viable holographic check for these eld theory computations.
In more detail, the partition function on Mg;p can be computed by a sum over
supersymmetric \Bethe vacua," [23],
X
I2SBE
where the index I runs over the set SBE of vacua of the theory. Here mi and si are,
respectively, real masses and
uxes for background avor symmetry gauge elds, and F I ,
HI , and
iI are certain functions appearing in the 3d uplift of the Amodel, described in
section 2 below. We will argue that, for a class of quiver gauge theories with holographically
dual Mtheory descriptions, in the large N limit this sum can be approximated by a single
dominant term, Idom, and we nd the result:
log ZMg;p (mi)
p log F Idom (mi) + (g
1) log HIdom (mi) + si log iIdom (mi) ;
(1.4)
leading to a very simple dependence on the geometric and ux parameters. We nd the
partition function exhibits the expected N 3=2 scaling, and reproduce and generalize the results
of [4, 7] in the case p = 0. However, we nd that a large N solution exists only under certain
conditions on the mass and
ux parameters. In the case of M0;1 = S3, these conditions
di er from those under which previous large N computations of the S3 partition function
were carried out, e.g., in [15], and we comment on this discrepancy in section 4 below.
We reproduce this result holographically, by providing supergravity backgrounds
having boundary Mg;p in the framework of minimal N = 2 U(1) gauged supergravity. Such
solutions can be embedded locally in 11d on 7dimensional SasakiEinstein manifolds. We
construct Euclidean regular solutions which preserve 1/4 of the supersymmetries and have
appropriately quantized magnetic
ux. Starting from the analysis of [24{26], we nd that
the boundary can be lled with multiple gravity con gurations, with di erent topology. In
particular, for the boundary S3 case we can have regular \NUT" solutions, with topology
R4, and for S3=Zp one
nds mildly singular NUT=Zp solutions. On the other hand, for
general Mg;p we
nd regular \Bolt" solutions, with topology O( p) !
g. The di erent
topology has nontrivial consequences for the uplift of these solutions. Indeed, while there
are no requirements for the NUT solution to lift to Mtheory, the Bolt uplifts to eleven
dimensions only for certain values of g and p, depending on the geometrical properties of
the internal SasakiEinstein 7manifold. Interestingly, the same constraints are recovered
in the eld theory computation by setting all uxes equal, thus reproducing the universal
twist which corresponds to minimal gauged supergravity.2
2This holds provided that the reduction on Y7 does not contain Betti vector multiplets in its spectrum.
the NUT con guration coincides with the free energy of the corresponding theory on S3.
The renormalized onshell action for Bolt solutions is instead of the form
IBolt =
p
2 N 3=2 s Vol(S7)
12
Vol(Y7)
(4(1
g)
p) ;
with the additional constraint
action in the gravity side matches with the partition function of the corresponding eld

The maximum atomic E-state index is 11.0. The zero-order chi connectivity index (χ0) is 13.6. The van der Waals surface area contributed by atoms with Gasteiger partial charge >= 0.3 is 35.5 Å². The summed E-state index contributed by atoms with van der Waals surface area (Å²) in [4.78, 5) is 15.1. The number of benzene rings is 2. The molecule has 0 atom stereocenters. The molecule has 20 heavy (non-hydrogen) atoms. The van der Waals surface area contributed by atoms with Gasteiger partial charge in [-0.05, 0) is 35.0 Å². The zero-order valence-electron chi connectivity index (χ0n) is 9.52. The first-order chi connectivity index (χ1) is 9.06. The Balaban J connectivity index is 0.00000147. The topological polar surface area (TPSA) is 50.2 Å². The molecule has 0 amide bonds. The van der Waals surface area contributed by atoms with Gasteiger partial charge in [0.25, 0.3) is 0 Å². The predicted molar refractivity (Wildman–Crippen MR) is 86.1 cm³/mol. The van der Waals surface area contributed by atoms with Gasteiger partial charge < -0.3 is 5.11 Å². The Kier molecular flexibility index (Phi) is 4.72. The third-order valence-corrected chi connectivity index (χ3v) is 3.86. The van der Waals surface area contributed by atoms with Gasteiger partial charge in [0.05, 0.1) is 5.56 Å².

log ZMg;p = IBolt ;
(1.7)
as expected. In case of trivial bration, p = 0, our formulas (1.4) and (1.5) nd agreement
with those of [27]. In this particular case the onshell action of the Euclidean solution
coincides with the entropy of supersymmetric 1/4 BPS black holes with constant scalars
and higher genus horizon.3
Along with the matching with the Bolt solutions, we study the relation between the
S3 partition function as computed by [15] and the result we obtain for the Mg;p partition
function, in light of the result of [13]. In particular, we elaborate on how the interesting
relation between the extremal value of the twisted superpotential and the large N partition
function on S3, discovered in [13], ts in our framework by relating these both to the
partition function on the lens space S3=Z2.
The main text of the paper is organized as follows: in section 2 we provide the details
of the computation of the large N partition function of a class of N = 2 3d quiver gauge
theories on Mg;p, focusing on the example of the ABJM theory. In section 3 we describe
Euclidean minimal gauged supergravity solution whose boundary is Mg;p, and examine
their supersymmetry properties, along with their moduli space for regularity. Moreover,
we compute the onshell action via holographic renormalization. In section 4 we show the
matching between the renormalized onshell action of the Bolt solutions and the partition
function of the dual eld theory for the ABJM theory. In section 5, we consider more
general quiver gauge theories, including the V 5;2 theory, and describe the truncation to
minimal supergravity for these theories, obtaining a generalization of the universal twist
of [27]. In section 6, we discuss the relation between the twisted superpotential and S3
partition function observed by [13], and relate these to the lens space partition function.
Finally in section 7, we discuss some open issues and future directions. Several appendices
complete this paper, and they are devoted to the construction of the explicit Killing spinor
3See also the recent analysis of [28, 29] for further computations regarding the equivalence between
renormalized onshell action and BPS black hole entropy.
{ 3 {
for the supergravity solutions, to the description of their moduli space, and to the explicit
details for the computation of the partition function ZMg;p .
We start in this section by discussing the computation of the Mg;p partition function for 3d
N = 2 eld theories. We rst describe the supersymmetric background on Mg;p and review
the computation for general, nite N theories, and then turn to the large N computation
for a class of U(N ) quiver gauge theories with Mtheory duals.
HJEP05(218)6
2.1
Supersymmetric background on Mg;p
On this space we take the following metric:4
Following [18], we consider manifolds which are U(1) bundles over a Riemann surface, g,
with p 2 Z the Cherndegree of the bundle, which we take to be nonzero in this subsection.
ds2 =